The submissive collaborators of the Mayotte Citizens’ Collective declared: “The burning of the Koungou Town Hall and its municipal police to stop the destruction of the illegal immigrants’ shantytowns is a brutal message of reprisal and threat, a challenge to the authorities who have allowed these lawless areas to flourish, fed by free water, pirate electricity, social aid and duly subsidised associations. The illegal foreigners who have appropriated the land of Mahoran and raised their children at our expense in hatred of the Republic believe that they are now in control of the situation and want to push back the forces of order mobilised to destroy the illegal installations. With the deliberate destruction of public buildings representing our republican institutions, we have reached the point of no return in terms of challenging the rule of law in the 101st French department. Faced with the insurrectionary climate on the island, the Collectif des Citoyens de Mayotte is calling for a state of emergency in Mayotte and for reinforcements to be sent to restore law and order: the Republic can no longer retreat, Mayotte can no longer suffer more terror. Faced with illegal immigration, with 60% of foreigners on the island, the unleashing of juvenile delinquency and the retreat of the institutions, our department is imploding. “
Yemen: 3 die in protests against massive poverty, electricity cut-offs, etc…presidential palace stormed
“Hundreds of stone-throwing protesters clashed with security forces in Aden’s Khour Maksour, Crater and Sheikh Othman districts where demonstrators blocked roads, set fire to government buildings and burned cars in the streets. “We came out to protest after our life has become impossible. There is no electricity, no water, and salaries can’t buy us anything. We are not going to wait until we die,” said Ahmed Saleh, 34, a protester and government employee. Other protests were reported in Shabwa and Abyan provinces over the last two days… dozens of demonstrators stormed Maashiq presidential palace where Hadi’s government is based.”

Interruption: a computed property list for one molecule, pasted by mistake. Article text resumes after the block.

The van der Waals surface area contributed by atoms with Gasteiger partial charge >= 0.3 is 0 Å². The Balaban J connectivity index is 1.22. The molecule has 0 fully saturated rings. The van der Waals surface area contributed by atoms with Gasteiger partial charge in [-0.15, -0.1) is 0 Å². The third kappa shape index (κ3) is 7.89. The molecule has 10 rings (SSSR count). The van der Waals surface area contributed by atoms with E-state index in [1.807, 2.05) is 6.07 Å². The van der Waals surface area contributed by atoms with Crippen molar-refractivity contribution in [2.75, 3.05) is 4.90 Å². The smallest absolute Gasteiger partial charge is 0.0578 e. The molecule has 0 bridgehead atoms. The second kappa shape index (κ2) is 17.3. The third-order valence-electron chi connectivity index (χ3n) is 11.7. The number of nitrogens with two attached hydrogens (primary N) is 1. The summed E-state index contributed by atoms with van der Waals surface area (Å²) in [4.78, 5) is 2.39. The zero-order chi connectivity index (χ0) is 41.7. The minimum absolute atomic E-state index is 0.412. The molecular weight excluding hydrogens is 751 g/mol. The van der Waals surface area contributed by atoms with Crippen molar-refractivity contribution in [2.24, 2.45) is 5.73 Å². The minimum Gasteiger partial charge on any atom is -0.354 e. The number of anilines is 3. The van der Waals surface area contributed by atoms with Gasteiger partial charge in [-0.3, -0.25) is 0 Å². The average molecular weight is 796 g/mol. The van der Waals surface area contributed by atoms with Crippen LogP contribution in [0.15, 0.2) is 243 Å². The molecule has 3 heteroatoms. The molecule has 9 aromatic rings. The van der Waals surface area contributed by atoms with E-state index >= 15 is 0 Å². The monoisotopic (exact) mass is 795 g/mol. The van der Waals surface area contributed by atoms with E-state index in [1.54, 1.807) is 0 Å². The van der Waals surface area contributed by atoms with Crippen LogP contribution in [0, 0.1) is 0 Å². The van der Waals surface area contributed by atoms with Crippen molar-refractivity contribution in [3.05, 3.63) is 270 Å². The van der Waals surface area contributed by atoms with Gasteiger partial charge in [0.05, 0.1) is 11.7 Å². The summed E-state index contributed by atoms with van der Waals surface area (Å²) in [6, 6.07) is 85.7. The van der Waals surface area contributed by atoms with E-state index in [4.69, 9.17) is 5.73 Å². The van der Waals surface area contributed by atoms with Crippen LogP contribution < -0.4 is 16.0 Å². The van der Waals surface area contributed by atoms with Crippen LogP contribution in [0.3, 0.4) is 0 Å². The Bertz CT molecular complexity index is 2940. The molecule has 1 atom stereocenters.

“…the protesters carried sticks and used slingshots to fire stones and molotov cocktail at police forces that were there to maintain security and order…Khim Somaly, a representative speaking on behalf of more than 300 families involved in the land dispute, said …“They are detaining them and accusing them of trying to kill police officers with farming tools and knives. Long story short, now the law is after them and whatever the law wants to do is right and whatever we do will be wrong,” .
Holland, Amsterdam: clashes on march for affordable housing as some demonstrators try to squat building
Algeria, Kharrata: 2nd day of riots following demos demanding release of political prisoners… More here
“Since yesterday, the city of Kharrata has become a field of violent clashes between demonstrators and police forces that prevented the march in support of prisoners of conscience, scheduled for yesterday 1 September. At around 11am, demonstrators tried to assemble and then riot police were deployed on the ground. Immediately, police reinforcements arrived on the scene from Béjaia and the wilaya of Sétif. According to witnesses on the spot, the news of the police intervention, perceived as an “umpteenth provocation”, spread like wildfire in the town and its surroundings. It was from this moment on that all the shops lowered their curtains to make way for violent clashes between demonstrators and police forces. The latter used tear gas and rubber bullets in the two places in the city where clashes occurred. The riots broke out yesterday in Kherrata after the police prevented a march in support of prisoners of conscience. The security agents made numerous arrests and fired tear gas.”